By John Phillips
Friday, September 01, 2006
For whatever is born of God overcomes the world. And this is the victory that has overcome the world — our faith. Who is he who overcomes the world, but he who believes that Jesus is the Son of God?
First, victory is expected: "For whatsoever is born of God overcometh the world"(5:4a). The unsaved person feels at home in the world. Unbelievers were born into it, and it's all that they know. It appeals to their fallen natures, offering them the kinds of things they like. The world can mask its satanic nature behind a smiling face, offering pleasure, prosperity, and power. Too, it is a total system, offering culture, religion, philosophy, art, science, organization, variety. And it can threaten, punish, persecute, oppress, and kill. It can be noble, inspiring, and attractive; or it can be base, disgusting, and cruel. But it is the world, and it is all the unsaved person has.
Those "born of God" belong to another world, for their citizenship is in heaven. They are children of God, in this world but not of this world, here as ambassadors for Christ. This world is not their home. Like the patriarch Abraham, they have caught the vision of "a city which hath foundations, whose builder and maker is God" (Heb. 11:10) and have become "pilgrims and strangers" on the earth (1 Peter 2:11). God will not allow us the luxury of dual citizenship. This world murdered His Son, and God calls upon us to overcome the world regard‑less of whether it turns toward us a smiling face or a scowling face. We are to recognize the world for what it is an enemy, a system energized by Satan and gratifying to the flesh.
Victory over the world is not only expected of us, it is explained to us: "And this is the victory that overcometh the world, even our faith. Who is he that overcometh the world, but he that believeth that Jesus is the Son of God" (5:46‑5). Faith. That is the key, faith focused on none other than the Son of God, who so gloriously overcame the world.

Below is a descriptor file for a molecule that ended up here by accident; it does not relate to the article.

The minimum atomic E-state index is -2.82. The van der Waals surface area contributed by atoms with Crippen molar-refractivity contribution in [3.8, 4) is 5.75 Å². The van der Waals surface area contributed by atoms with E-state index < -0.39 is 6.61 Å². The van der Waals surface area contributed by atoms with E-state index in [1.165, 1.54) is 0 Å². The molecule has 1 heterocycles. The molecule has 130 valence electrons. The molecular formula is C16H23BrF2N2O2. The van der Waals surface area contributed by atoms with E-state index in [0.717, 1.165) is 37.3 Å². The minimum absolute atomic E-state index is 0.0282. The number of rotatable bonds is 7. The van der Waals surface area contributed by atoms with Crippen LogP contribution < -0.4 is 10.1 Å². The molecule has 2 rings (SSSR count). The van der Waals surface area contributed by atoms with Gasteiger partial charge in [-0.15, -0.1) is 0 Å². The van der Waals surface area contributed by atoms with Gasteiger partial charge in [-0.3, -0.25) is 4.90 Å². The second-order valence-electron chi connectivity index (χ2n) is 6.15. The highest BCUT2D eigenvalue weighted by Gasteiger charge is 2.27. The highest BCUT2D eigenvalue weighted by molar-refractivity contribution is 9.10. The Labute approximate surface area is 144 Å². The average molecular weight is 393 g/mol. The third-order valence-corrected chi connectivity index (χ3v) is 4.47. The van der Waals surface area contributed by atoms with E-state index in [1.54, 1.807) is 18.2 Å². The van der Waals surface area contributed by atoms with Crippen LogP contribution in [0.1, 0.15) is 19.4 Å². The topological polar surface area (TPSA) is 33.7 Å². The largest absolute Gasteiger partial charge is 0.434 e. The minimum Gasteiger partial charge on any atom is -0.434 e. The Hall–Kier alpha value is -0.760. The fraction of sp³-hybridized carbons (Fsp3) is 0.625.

Hebrews 11 is the great New Testament chapter on faith that overcomes. It begins with Abel, who overcame the pride of this world. His altar stands in sharp contrast with Cain's, on which was lavished all that hard work and love of beautycould devise. Abel's altar, by contrast, reeked with the blood of the slain Iamb. Abel poured contempt on all his pride and looked away to Calvary.
Enoch overcame the progress of this world. Stricken Cain, far from daunted by the brand on his brow, founded a glamorous civilization with a strong emphasis on science, art, and commerce. Enoch, by contrast, walked with God, resolutely turning his back on the advancements of a glittering society and a dynamic civilization. Thus, Enoch's daily quiet times with the Son of God made him one who overcomes and a candidate for rapture.
Noah, by faith, overcame the pollution of this world. He lived in a pornographic society in which "every imagination of men's hearts was only evil continually."Noah, by contrast, was counted righteous by God — something that happens only when the righteousness of the Son of God is imputed to one. More‑over, he built an ark "to the saving of his house."
By faith Abraham overcame the prospects of this world. And brilliant they were. Abraham was a wealthy citizen of an up‑and‑coming city. He caught the vision of another world, however, and set out to find a heavenly city. Not surprisingly, he met Melchizedek, sat at the Lord's table with the bread and wine before him, symbols of the broken body and poured‑out blood of the Son of God, and was able to turn down with utter contempt the clumsy offer of the king of Sodom to make him rich. Moreover, he was obedient to the heavenly vision to the point of taking his only begotten son to the place called Mount Moriah. He was willing there to offer him up as a burnt offering, even though all the promises of God for the coming into the world of His Son were centered in Isaac. He even caught a glimpse, not only of Calvary but also of the resurrection of Christ.